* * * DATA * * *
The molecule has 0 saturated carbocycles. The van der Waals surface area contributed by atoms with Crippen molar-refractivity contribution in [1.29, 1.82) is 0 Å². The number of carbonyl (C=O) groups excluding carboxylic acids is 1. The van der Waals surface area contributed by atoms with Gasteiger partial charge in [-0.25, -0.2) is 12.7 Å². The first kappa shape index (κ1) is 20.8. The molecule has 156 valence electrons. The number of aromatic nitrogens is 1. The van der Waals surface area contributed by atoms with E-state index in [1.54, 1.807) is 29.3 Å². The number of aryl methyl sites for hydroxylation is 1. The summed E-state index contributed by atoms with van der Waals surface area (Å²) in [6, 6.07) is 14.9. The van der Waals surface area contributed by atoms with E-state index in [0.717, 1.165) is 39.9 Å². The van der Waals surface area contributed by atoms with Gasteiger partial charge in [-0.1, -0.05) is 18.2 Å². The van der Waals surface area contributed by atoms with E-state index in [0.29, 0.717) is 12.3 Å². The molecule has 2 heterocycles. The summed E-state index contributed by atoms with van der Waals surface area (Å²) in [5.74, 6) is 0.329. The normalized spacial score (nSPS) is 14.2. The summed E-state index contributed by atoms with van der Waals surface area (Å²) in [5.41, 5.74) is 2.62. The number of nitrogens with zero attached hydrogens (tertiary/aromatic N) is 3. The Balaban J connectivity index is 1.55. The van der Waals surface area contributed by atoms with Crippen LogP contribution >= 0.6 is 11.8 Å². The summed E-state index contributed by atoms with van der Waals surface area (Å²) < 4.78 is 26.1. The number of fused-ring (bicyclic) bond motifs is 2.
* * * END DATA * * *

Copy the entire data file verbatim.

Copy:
The molecule has 0 saturated carbocycles. The van der Waals surface area contributed by atoms with Crippen molar-refractivity contribution in [1.29, 1.82) is 0 Å². The number of carbonyl (C=O) groups excluding carboxylic acids is 1. The van der Waals surface area contributed by atoms with Gasteiger partial charge in [-0.25, -0.2) is 12.7 Å². The first kappa shape index (κ1) is 20.8. The molecule has 156 valence electrons. The number of aromatic nitrogens is 1. The van der Waals surface area contributed by atoms with E-state index in [1.54, 1.807) is 29.3 Å². The number of aryl methyl sites for hydroxylation is 1. The summed E-state index contributed by atoms with van der Waals surface area (Å²) in [6, 6.07) is 14.9. The van der Waals surface area contributed by atoms with E-state index in [0.717, 1.165) is 39.9 Å². The van der Waals surface area contributed by atoms with Gasteiger partial charge in [-0.1, -0.05) is 18.2 Å². The van der Waals surface area contributed by atoms with E-state index in [0.29, 0.717) is 12.3 Å². The molecule has 2 heterocycles. The summed E-state index contributed by atoms with van der Waals surface area (Å²) in [5.74, 6) is 0.329. The normalized spacial score (nSPS) is 14.2. The summed E-state index contributed by atoms with van der Waals surface area (Å²) in [5.41, 5.74) is 2.62. The number of nitrogens with zero attached hydrogens (tertiary/aromatic N) is 3. The Balaban J connectivity index is 1.55. The van der Waals surface area contributed by atoms with Crippen LogP contribution >= 0.6 is 11.8 Å². The summed E-state index contributed by atoms with van der Waals surface area (Å²) < 4.78 is 26.1. The number of fused-ring (bicyclic) bond motifs is 2.